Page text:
‘I will not compare Donald Trump to Adolf Hitler. This is my New Year’s resolution, so help me God!’ writes Rowan Williams, in his Moleskin diary for 2017. ‘I also have another resolution. I will no longer write sentences that force my readers to roll a literary boulder up a hill like Sisyphus, only to have it roll back again and again,’ the former Archbishop of Canterbury tells me with that Ancient Mariner’s hypnotic glint in his eye.
I’m his guest at the Master’s Lodge. ‘Attaboy, Rowan! I don’t know what to say,’ I stutter, as Jane tiptoes into the kitchen to brew us a cup of coffee. ‘Why don’t you tell our readers about your resolutions?’ I switch on my digital recorder so you can hear the Prelate in the first person…
‘My esteemed readers, from now on you will no longer run the risk of a cerebral aneurysm when you read 61-word abstract sentences like the one I wrote in my book The Edge of Words:
“If we recognise that every specific act of existing, or currently actual confluence of agencies, is one way in which an eternal act of existing is shared, this reinforces the idea that our linguistic response is a search for transparency to the full range of the active situation in which we are set—and so, ultimately, transparency to the eternal act.”
‘After reading the above sentence, Nick Spencer said that my writing was full of sentences, “coiling round metaphysical propositions like ivy round a tree.” So, for 2017, I have decided to deforest the verbal ivy, although, like Getafix the Druid, I still need to have my eyebrows and beard clinging to me when I go to the druids’ annual conference in the Forest of the Carnutes.’
Jane returns with a fairtrade Mocha and we sip the brew in silence. The Master of Magdalene College, Cambridge twirls his eyebrows and resumes his rumination.
‘In 2016, I wrote an article in the New Statesman comparing Trump to Hitler. It had become a leftist trope. A steady stream of celebrities—from Bill Maher and Glenn Beck to former Pink Floyd bassist Roger Waters and Jill Soloway at the Emmy awards ceremony—were all comparing Herr Drumpf, I mean Mr Trump, to Der Führer.’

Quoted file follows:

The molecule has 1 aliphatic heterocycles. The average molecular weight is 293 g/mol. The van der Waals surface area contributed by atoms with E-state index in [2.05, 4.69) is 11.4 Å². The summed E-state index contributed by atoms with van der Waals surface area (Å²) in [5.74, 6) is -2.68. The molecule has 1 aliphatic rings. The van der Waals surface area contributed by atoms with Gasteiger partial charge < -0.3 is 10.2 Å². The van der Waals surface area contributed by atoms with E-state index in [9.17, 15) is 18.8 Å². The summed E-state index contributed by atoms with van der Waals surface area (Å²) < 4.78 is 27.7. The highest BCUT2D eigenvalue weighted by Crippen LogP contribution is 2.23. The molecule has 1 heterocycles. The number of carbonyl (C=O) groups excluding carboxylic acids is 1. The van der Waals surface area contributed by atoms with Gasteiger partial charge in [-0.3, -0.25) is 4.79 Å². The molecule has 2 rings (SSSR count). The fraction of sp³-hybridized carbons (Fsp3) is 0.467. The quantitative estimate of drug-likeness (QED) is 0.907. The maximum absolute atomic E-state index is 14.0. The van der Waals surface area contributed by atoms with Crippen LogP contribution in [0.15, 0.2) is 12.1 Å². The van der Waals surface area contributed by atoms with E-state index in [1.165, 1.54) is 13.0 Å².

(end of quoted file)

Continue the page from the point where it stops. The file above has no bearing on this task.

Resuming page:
‘So I wrote my pièce de résistance hoping to add some intellectual muscle to the cultural meme. Mind you, I never actually said Trump is like Hitler. In my usual obfuscatory style, I framed the Trump phenomenon between two sections of spiel about Hitler’s rise to power.’
‘I wrote how cultures can become corrupted by the “agendas of damaged and obsessional individuals.” I showed how Hitler was able to identify his society’s problems with the “clearly definable ‘alien’ presence” of the Jews and resulted in “tribal scapegoating.” I pointed out how “Hitler’s regime was a profoundly theatrical exercise” and “offers a master class in executive tyranny.”’
‘Then I hit below the belt. “The extraordinary mixture of farce and menace in Donald Trump’s campaign is a potent distillation of all this…” especially his “rhetoric of what could be called triumphant victimhood: we are menaced by such and such a group (Jews, migrants, Muslims, Freemasons, international business, Zionism, Marxism…),” I wrote.’
‘Mea culpa, mea culpa, mea máxima culpa! I repent. Why? I was at Waterstones looking for Christmas presents for the hoi polloi when I came across Liberal Fascism by Jonah Goldberg. I normally sneer at conservative claptrap. But not wanting to be an intellectual Scrooge at Christmas, I bought the book and started reading it.’
‘I was shocked at what I discovered. I used to think that fascism was a right-wing ideology. But Goldberg demonstrates “how the fascist label was projected onto the Right by a complex sleight of hand. In fact, conservatives are the more authentic classical liberals, while many so-called liberals are ‘friendly’ fascists.”’
‘Leftists wanted to cast Nazism as diametrically opposed to Communism so they cherry-picked the facts to cast National Socialism as a right-wing ideology. Isn’t the very name ‘socialism’ a giveaway? I should also have recognised that Nazism was sui generis in its race-based totalitarianism.’
With a penetrating frown, Rowan picks up Goldberg’s book and reads: ‘“The Nazis rose to power exploiting anti-capitalist rhetoric” and “mounting a revolutionary assault on the forces of capitalism…. Moreover, Nazism also emphasised many of the themes of later New Lefts in other places and times: the primacy of race, the rejection of rationalism, an emphasis on the organic and holistic—including environmentalism, health food, and exercise—and, most of all, the need to ‘transcend’ notions of class.”’
He groans and reads the punchline.
‘“For these reasons, Hitler deserves to be placed firmly on the Left because, first and foremost, he was a revolutionary. Broadly speaking, the Left is the party of change, the Right the party of the status quo.”’
I don’t wish to be disrespectful to my noble host, but I’m dying to ask him if he has heard of Erik von Kuehnelt-Leddihn. The Austrian Catholic political theorist shows how Hitler’s 25-point programme of the National Socialist German Workers’ Party “championed the right to employment, and called for the institution of profit-sharing, confiscation of war profits, prosecution of usurers and profiteers, nationalisation of trusts, communalisation of department stores, extension of the old-age pension system, creation of a national education programme of all classes, prohibition of child labour, and an end to the dominance of investment capital.”
I’m about to leave. There’s just one more question niggling at my mind. So I ask His Grace, ‘Who is going to receive Jonah Goldberg’s book as your Christmas present?’ Rowan is slightly surprised. ‘Oh! I had bought it for a first-year student. I’ve changed my mind. I’m sending it instead to my successor at Lambeth Palace. It might help Justin Welby with his New Year resolutions for 2017,’ says Dr Williams as he wishes me a Merry Christmas and a Happy New Year.
(Image: National Assembly for Wales)